April 28, 1930: His method is more mechanical than ever. For the ‘town references,’ he scoured all the capital towns in the Encyclopedia and recorded in his black notebook all the ‘punnable’ names of streets, buildings, city-founders. Copenhagen, Budapest, Oslo, Rio I read to him. Unfortunately he made the entries in his black notebook himself and when he wanted to use them, the reader found them illegible.

- Reflections on James Joyce: Stuart Gilbert’s Paris Journal,
ed. Thomas F. Staley & Randolph Lewis

Joyce lost his faith but kept his superstition. And proselytized. By constructing reality effects which transform from red herring to vital clew on research and re-reading, Joyce fed the generic allures of puzzle-mystery and conspiracy theory into formalist realism, and thereby trained a generation of Joyceans into an everything-connects superstition of their own.

But while in the midst of serializing those carefully cross-wired diagrams of sub-sub-trivia across Ulysses, he began to immerse them in pointedly redundant anti-reality effects. "Cyclops" may be scrupulous about something, but whatever it is ain't "meanness." And after his increasingly bouncing babes were carted to the printshop and carted back again, he would improvise riffs across the proofsheets, snatching any chance to strengthen the scribbly cross-hatched fabric of the book or merely to, like the god of creation, wake up bleary-eyed and say Fuck me what was I doing last night?

On reading a letter from his daughter Milly, who had just turned 15 on 15 June, Bloom says ‘Fifteen yesterday. Curious, fifteenth of the month too.’ More to the point, Joyce’s revision in proof gives the letter 15 sentences. But every editorial attempt to ‘correct’ Milly’s adolescent syntax and punctuation, by reverting to earlier versions, has of course changed the count and obscured the point. So too, the passage in which Bloom reflects on the rate at which an object falls to earth (‘thirty-two feet per second’) is heavily revised in print to make it the 32nd sentence in the paragraph, where reversion to earlier readings, as in the 1984 edition, obscures that convergence of sign and sense. On page 88, Joyce added in proof a sentence of eight words to expand a newspaper death notice. It reads: ‘Aged 88, after a long and tedious illness.’ To page 77 he added in proof the phrase ‘seventh heaven’; and on page 360, Bloom meditates on cycles.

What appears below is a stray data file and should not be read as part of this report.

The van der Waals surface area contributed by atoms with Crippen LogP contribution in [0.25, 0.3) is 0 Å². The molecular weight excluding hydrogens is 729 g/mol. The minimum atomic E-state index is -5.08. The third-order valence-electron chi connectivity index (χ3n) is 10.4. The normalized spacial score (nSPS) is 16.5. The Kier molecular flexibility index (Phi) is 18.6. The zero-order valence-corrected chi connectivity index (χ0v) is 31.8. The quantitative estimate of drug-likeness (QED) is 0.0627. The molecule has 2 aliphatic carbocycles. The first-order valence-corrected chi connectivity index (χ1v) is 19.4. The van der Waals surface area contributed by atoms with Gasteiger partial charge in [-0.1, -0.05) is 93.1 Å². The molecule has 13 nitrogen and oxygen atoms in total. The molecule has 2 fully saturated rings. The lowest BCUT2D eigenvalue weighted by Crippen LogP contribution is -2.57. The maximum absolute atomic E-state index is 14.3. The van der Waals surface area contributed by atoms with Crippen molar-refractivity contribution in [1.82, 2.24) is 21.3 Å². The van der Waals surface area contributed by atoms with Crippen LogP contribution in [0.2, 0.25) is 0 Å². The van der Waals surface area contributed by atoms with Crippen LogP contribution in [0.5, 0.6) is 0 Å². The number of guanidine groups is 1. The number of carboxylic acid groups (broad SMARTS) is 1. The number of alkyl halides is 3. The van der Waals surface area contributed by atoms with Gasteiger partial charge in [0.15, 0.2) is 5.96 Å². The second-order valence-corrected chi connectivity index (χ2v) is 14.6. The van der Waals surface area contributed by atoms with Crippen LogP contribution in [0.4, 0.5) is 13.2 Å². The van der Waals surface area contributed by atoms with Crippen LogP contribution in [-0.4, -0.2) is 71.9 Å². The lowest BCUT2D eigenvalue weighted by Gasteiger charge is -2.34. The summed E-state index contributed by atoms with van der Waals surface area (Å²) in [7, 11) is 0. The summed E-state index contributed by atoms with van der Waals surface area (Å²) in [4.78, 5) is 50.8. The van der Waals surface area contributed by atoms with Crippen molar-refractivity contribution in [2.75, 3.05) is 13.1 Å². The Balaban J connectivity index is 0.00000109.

- Bibliography & the Sociology of Texts by D. F. McKenzie

What this showed McKenzie and John Kidd was that James Joyce thought his books too brittle to survive a page break. What it shows me is an unquenchable thirst for suspicious coincidence. Such details might have struck some unknown peculiar reader of the first edition, as they happened to strike the first edition's known peculiar writer; peculiar readers of later editions will presumably be struck by plenty of details of their own. Throw enough and someone will be struck. And who knows but that many of the belated recognitions of 1950s and 1960s Joyceans were just as casually opportunistic? If Joyce considered each precious intersection vital, wouldn't he have included them in his first drafts and poured them into the ears of his authorized explicators?

The contingent and ephemeral hold all we can reach of the necessary and eternal; we mold meaning from the pleasantly stinking loam of chance such Good News can't be carried in rice-paperish porcelain; its vehicle should be built to survive chipping; should, ideally, become self-healing....

Or so I gather from the cheerfully incorporated bloopers and wide-world-of-kitchen-sinks ("Frightful stench, isn't it? Just too awful for words") method of Finnegans Wake, and from Joyce's remarks when questioned by a friendlier sort than Gilbert: his hope that a random reader in some far-off location would trip across a regional reference (my own muddy MO! my own K.C. jowls, they sure are wise!) and feel peculiarly addressed. In this work, at least, the readerly goal writerly assumed doesn't seem to have been full mastery mulching libraries and and acquaintances so rapidly, odds are slim that Joyce himself would recall much source material after a month but frequent recognition.

(Why a lad or lassie from Baton Rouge or Bucharest should bother to position themselves so as to encounter these happy accidents would be an unfriendly question to ask any author, I think, and at any rate went unanswered.)